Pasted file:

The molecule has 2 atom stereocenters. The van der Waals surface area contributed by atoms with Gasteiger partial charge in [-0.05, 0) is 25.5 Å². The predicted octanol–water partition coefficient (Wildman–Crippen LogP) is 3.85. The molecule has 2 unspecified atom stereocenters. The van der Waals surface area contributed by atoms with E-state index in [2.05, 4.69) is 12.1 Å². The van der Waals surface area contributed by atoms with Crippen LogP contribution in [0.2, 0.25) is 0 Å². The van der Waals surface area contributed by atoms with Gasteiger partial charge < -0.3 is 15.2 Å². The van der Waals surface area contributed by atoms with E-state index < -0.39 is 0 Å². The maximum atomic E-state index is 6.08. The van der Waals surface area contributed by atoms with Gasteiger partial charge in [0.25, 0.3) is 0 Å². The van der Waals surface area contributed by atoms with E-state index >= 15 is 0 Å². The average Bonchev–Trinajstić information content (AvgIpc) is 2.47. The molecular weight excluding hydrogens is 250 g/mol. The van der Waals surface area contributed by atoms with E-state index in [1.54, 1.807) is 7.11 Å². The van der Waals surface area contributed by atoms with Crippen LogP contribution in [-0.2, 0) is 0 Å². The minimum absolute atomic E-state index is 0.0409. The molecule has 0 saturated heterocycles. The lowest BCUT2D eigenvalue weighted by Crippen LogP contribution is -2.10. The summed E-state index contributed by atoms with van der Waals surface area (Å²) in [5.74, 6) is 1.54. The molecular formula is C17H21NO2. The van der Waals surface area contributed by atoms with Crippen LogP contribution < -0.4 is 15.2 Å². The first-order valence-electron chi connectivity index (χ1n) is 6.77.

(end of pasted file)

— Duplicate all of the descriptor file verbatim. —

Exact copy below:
The molecule has 2 atom stereocenters. The van der Waals surface area contributed by atoms with Gasteiger partial charge in [-0.05, 0) is 25.5 Å². The predicted octanol–water partition coefficient (Wildman–Crippen LogP) is 3.85. The molecule has 2 unspecified atom stereocenters. The van der Waals surface area contributed by atoms with E-state index in [2.05, 4.69) is 12.1 Å². The van der Waals surface area contributed by atoms with Crippen LogP contribution in [0.2, 0.25) is 0 Å². The van der Waals surface area contributed by atoms with Gasteiger partial charge < -0.3 is 15.2 Å². The van der Waals surface area contributed by atoms with E-state index < -0.39 is 0 Å². The maximum atomic E-state index is 6.08. The van der Waals surface area contributed by atoms with Gasteiger partial charge in [0.25, 0.3) is 0 Å². The van der Waals surface area contributed by atoms with E-state index >= 15 is 0 Å². The average Bonchev–Trinajstić information content (AvgIpc) is 2.47. The molecular weight excluding hydrogens is 250 g/mol. The van der Waals surface area contributed by atoms with E-state index in [1.54, 1.807) is 7.11 Å². The van der Waals surface area contributed by atoms with Crippen LogP contribution in [-0.2, 0) is 0 Å². The minimum absolute atomic E-state index is 0.0409. The molecule has 0 saturated heterocycles. The lowest BCUT2D eigenvalue weighted by Crippen LogP contribution is -2.10. The summed E-state index contributed by atoms with van der Waals surface area (Å²) in [5.74, 6) is 1.54. The molecular formula is C17H21NO2. The van der Waals surface area contributed by atoms with Crippen LogP contribution < -0.4 is 15.2 Å². The first-order valence-electron chi connectivity index (χ1n) is 6.77.